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Headword: *para/basis
Adler number: pi,282
Translated headword: parabasis
Vetting Status: high
This [term], parabasis, is the name for what the choral dancers used to say to the spectators. It is the procedure when the poet, having abandoned the regular order of the drama, advises the viewers or says something else outside the plot.[1] It is called parabasis because it is demarcated from the rest of the plot, or because the chorus comes forward [parabai/nei] in its its position. For they [sc. normally] stand in a row looking towards the orchestra; but when they come forward, they stand in order and make their speech looking towards the theatre [i.e. the audience].[2] Then, having completed the so-called parabasis, they turn themselves again to the previous stance. The poets make this evident by indicating the turning and the coming forward. Plato the comic poet in Paidarion [Slave-boy] [says]: "if I wasn't quite forced, o men, to turn hither, I would not have come forward to make this speech". [By this] he denoted both things, the turning and the coming forward.[3]
And the Pisidian [says]: "taking the parabates you sent him out, in a strange feint before the battle, into combat".[4]
Greek Original:
*para/basis: tou=to le/getai para/basis, a(/per e)/legon e)pistre/fontes oi( xoreutai\ pro\s tou\s qewme/nous. e)/sti de\ o( tro/pos, o(/tan katalipw\n ta\ e(ch=s tou= dra/matos o( poihth\s sumbouleu/h| toi=s qewme/nois h)\ a)/llo e)kto\s le/gh| ti th=s u(poqe/sews. *para/basis de\ le/getai, e)peidh\ a)ph/rthtai th=s a)/llhs u(poqe/sews, h)\ e)pei\ parabai/nei o( xoro\s to\n to/pon. e(sta=si me\n ga\r kata\ stoi=xon oi( pro\s th\n o)rxh/stran a)poble/pontes: o(/tan de\ parabw=sin, e)fech=s e(stw=tes kai\ pro\s to\ qe/atron a)poble/pontes to\n lo/gon poiou=ntai. ei)=ta dielqo/ntes th\n kaloume/nhn para/basin e)stre/fonto pa/lin ei)s th\n prote/ran sta/sin. dh=lon de\ poiou=sin au)toi\ oi( poihtai/, to\ stre/fesqai shmai/nontes kai\ to\ parabai/nein. *pla/twn o( kwmiko\s e)n tw=| *paidari/w|: ei) me\n mh\ li/an, a)/ndres, h)nagkazo/mhn stre/yai deu=ro, ou)k a)\n pare/bhn ei)s le/cin toia/nde e)pw=n. a)/mfw shmh/nas, kai\ to\ stre/fesqai kai\ to\ parabai/nein. kai\ *pisi/dhs: to\n paraba/thn sumbalw\n plasmw=| ce/nw| pro\ th=s ma/xhs a)fh=kas ei)s a)ntista/thn.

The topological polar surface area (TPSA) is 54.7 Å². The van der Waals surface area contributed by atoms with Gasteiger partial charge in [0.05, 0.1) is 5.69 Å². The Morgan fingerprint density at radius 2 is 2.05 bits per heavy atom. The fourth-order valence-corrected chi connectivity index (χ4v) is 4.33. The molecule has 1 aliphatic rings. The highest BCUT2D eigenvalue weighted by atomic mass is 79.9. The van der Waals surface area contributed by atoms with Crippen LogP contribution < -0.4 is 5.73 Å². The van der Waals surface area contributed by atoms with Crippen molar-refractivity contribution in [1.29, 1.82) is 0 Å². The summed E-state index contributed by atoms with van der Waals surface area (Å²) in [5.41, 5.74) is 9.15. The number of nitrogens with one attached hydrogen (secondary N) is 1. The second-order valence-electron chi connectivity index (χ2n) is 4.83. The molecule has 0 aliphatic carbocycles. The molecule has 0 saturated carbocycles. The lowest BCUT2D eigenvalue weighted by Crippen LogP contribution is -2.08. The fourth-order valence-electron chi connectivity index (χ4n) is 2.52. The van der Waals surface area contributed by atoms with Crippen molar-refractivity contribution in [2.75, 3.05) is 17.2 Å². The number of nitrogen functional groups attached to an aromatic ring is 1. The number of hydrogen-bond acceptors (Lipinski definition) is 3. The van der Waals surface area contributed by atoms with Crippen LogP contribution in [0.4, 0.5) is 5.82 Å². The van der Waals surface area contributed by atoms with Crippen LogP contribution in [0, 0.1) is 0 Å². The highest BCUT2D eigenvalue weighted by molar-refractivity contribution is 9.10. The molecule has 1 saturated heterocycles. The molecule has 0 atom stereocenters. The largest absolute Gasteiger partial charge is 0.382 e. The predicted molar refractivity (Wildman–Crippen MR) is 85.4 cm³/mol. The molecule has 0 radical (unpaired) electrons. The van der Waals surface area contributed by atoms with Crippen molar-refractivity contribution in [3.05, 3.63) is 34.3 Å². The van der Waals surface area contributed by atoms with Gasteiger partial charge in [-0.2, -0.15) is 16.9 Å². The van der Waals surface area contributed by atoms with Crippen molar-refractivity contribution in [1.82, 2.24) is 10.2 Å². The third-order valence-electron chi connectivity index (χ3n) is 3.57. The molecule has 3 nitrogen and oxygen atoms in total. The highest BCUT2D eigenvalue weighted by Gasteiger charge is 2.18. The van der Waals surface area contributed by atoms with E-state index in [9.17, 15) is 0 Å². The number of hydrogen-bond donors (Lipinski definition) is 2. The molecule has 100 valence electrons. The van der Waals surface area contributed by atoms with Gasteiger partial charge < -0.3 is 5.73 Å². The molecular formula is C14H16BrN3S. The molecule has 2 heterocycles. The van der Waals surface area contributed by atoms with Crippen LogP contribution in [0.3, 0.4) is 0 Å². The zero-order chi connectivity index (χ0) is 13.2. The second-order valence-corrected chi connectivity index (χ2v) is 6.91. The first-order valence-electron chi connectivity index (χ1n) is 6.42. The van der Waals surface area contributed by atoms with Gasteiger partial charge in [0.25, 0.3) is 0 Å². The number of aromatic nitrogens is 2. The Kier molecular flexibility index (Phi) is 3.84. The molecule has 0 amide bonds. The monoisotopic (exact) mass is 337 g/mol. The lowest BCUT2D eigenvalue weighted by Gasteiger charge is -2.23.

LSJ s.v. para/basis III; see Kranz, W., “Parabasis”, RE XVIII 3 (1949), pp. 1124-1126.
[1] From the scholia to Aristophanes, Frogs 686.
[2] From the scholia to Aristophanes, Knights 508.
[3] From the scholia to Aristophanes, Peace 733, where Plato fr.99 K.-A. (92 Kock) is quoted.
[4] George of Pisidia, De expeditione Persica 2.284-5 (but read parabalw/n for sumbalw/n and a)ntistadh/n for the present a)ntista/thn). This addendum to the entry has nothing to do with the main body of it but instead illustrates the noun parabates, a light-armed soldier.
Keywords: comedy; definition; dialects, grammar, and etymology; military affairs; poetry; stagecraft
Translated by: Ioannis Doukas on 27 May 2007@19:15:41.
Vetted by:
David Whitehead (augmented notes and keywords; tweaks and cosmetics) on 28 May 2007@03:55:52.
David Whitehead on 14 August 2013@04:24:15.
Catharine Roth (coding) on 11 November 2014@18:08:34.
Catharine Roth (coding) on 4 January 2015@00:31:44.
Catharine Roth (coding) on 8 May 2021@23:14:26.


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